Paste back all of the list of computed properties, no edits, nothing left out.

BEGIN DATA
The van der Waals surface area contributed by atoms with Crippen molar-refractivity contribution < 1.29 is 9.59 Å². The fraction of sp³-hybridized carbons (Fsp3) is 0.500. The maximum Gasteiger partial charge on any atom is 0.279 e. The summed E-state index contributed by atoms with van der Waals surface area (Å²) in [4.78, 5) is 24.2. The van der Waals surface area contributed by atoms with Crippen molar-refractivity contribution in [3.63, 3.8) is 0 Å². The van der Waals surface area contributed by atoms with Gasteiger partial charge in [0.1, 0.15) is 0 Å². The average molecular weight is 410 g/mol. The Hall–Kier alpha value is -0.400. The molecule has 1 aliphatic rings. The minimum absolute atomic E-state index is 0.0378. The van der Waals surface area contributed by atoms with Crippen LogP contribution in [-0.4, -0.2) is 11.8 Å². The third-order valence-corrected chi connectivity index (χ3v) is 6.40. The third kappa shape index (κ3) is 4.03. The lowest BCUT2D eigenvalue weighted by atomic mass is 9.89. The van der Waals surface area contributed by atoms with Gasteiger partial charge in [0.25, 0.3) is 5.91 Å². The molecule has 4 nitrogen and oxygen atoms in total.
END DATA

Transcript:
The van der Waals surface area contributed by atoms with Crippen molar-refractivity contribution < 1.29 is 9.59 Å². The fraction of sp³-hybridized carbons (Fsp3) is 0.500. The maximum Gasteiger partial charge on any atom is 0.279 e. The summed E-state index contributed by atoms with van der Waals surface area (Å²) in [4.78, 5) is 24.2. The van der Waals surface area contributed by atoms with Crippen molar-refractivity contribution in [3.63, 3.8) is 0 Å². The van der Waals surface area contributed by atoms with Gasteiger partial charge in [0.1, 0.15) is 0 Å². The average molecular weight is 410 g/mol. The Hall–Kier alpha value is -0.400. The molecule has 1 aliphatic rings. The minimum absolute atomic E-state index is 0.0378. The van der Waals surface area contributed by atoms with Crippen LogP contribution in [-0.4, -0.2) is 11.8 Å². The third-order valence-corrected chi connectivity index (χ3v) is 6.40. The third kappa shape index (κ3) is 4.03. The lowest BCUT2D eigenvalue weighted by atomic mass is 9.89. The van der Waals surface area contributed by atoms with Gasteiger partial charge in [0.25, 0.3) is 5.91 Å². The molecule has 4 nitrogen and oxygen atoms in total.